BLS 112 Chapter 26: Chapter 26

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Department
Business Law and Society
Course
BLS 112
Professor
S U N Y Ulster
Semester
Winter

Description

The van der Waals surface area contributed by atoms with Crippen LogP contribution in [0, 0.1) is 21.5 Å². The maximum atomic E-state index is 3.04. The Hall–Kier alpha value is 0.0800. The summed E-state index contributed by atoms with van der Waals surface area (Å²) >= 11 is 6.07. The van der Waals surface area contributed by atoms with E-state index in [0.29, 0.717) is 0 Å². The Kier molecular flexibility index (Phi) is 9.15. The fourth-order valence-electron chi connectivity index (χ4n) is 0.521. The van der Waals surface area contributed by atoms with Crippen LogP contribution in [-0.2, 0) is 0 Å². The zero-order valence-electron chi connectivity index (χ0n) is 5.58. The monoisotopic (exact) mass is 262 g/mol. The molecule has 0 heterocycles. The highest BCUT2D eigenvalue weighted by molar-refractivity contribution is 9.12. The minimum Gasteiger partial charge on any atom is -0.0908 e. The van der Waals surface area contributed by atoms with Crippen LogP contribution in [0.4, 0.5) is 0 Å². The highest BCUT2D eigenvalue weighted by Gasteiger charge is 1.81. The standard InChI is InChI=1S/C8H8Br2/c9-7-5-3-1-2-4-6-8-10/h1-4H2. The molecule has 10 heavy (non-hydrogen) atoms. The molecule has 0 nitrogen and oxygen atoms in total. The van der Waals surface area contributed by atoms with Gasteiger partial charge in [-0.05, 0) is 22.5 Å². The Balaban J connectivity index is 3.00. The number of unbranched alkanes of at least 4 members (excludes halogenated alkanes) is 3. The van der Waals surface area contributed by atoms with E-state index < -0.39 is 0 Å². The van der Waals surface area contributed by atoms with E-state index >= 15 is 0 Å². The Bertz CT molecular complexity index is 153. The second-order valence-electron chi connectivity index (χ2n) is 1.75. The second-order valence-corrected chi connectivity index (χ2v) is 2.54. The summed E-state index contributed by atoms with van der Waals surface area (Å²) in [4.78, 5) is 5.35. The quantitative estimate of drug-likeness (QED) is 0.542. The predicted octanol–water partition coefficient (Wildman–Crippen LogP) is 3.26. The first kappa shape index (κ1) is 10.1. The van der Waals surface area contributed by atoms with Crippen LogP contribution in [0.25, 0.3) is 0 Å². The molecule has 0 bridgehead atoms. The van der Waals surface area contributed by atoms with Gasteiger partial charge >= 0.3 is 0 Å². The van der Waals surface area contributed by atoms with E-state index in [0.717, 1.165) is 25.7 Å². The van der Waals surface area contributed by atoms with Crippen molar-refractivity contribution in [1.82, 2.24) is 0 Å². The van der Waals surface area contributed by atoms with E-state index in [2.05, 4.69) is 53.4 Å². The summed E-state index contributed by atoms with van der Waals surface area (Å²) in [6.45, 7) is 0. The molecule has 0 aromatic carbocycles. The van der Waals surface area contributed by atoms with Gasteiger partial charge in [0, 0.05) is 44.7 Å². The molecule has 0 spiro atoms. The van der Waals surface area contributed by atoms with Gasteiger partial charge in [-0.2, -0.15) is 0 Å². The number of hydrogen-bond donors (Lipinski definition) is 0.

Chapter 26: Transferability & Holder in Due Course I. Negotiation  Negotiation: transfer of an instrument in such form that the transferee becomes a holder o Holder receives rights of previous possessor and possibly MORE ▪ Receive greater rights  “Holder in Due Course” o Differs from Assignment  assignee only has rights that assignor has  Negotiating Order Instruments o Contains name of payee capable of indorsing; “Pay to the Order of __" o Requires DELIVERY and INDORSEMENT o If a transfer fails to qualify as negotiation (does not meet requirements), it is treated as an assignment ▪ Ex. Not signing (indorsing) the back of a check  Negotiating Bearer Instruments o “Payable to Bearer”  negotiated by delivery, NO INDORSEMENT need o Greater risk of loss from theft than order instruments o Ex. Check payable to “Cash” II. Indorsements  Indorsement: signature with or without additional words or statements o Indorser  person who transfers note/draft by signing & delivering it o Indorsee  person to whom check is indorsed & delivered to  4 main categories: 1. Blank Indorsement: does not specify particular indorsee; can consist of mere signature [UCC 3-250(b)] ▪ Converts order instrument to bearer instrument 2. Special Indorsement: contains signature of the indorser & names the indorsee ▪ Instrument is an order instrument ▪ Convert Blank indorsement to Special indorsement to avoid risk of loss from theft (bearer instrument  order instrument) 3. Qualified Indorsement: negotiation “without recourse”; use if indorser does not wish to be liable on instrument ▪ Unqualified Indorsements  indorser guarantees payment of instrument in addition to transferring title to it ▪ The Effect of Qualified Indorsements • Often used by agents acting in representative capacity o Ex. Check to insurance agent  insurance company • If dishonored, holder cannot recover from agent who indorsed “without recourse” ▪ Special vs. Blank Qualified Indorsements • Either situation, instrument still transfers title, can be negotiated • Special Qualified Indorsement  order instrument • Blank Qualified Indorsement  bearer instrument 4. Restrictive Indorsements: requires the indorsee to comply with certain instructions regarding the funders involved but does not prohibit further negotiation of instrument ▪ Indorsements to pay only a named payee • Ex. “Pay to Julie Diaz only, [signed]” • Does not destroy negotiability • Same legal effect as special indorsement ▪ Conditional Indorsements • Payment depends on occurrence of some event specified • Ex. “Pay to Keenan Barton if he completes renovation of my kitchen by June 1, 2015, [signed]” • Conditional Indorsement differs from Conditional language o Conditional Indorsement  negotiable o Conditional Language  not negotiable (must contain unconditional promise to pay to negotiate) ▪ Indorsements for Deposit or Collection • “For deposit only” and “For collection only” lock instrument into bank collection process o Only bank can acquire rights of holder until item has been specially indorsed by bank to person ▪ Trust (Agency) Indorsements: indorsements to persons rdo are to hold or use funds for benefit of indorser or 3 party • Legal rights are transferred to original indorsee • Ex. “Pay to Steph Malik as agent for Raj Gupta, [signed]” • Fiduciary Restrictions (mandated by relationship involving trust & loyalty) do not reach beyond original indorsee o How Indorsements can convert Order Instruments to Bearer Instrum
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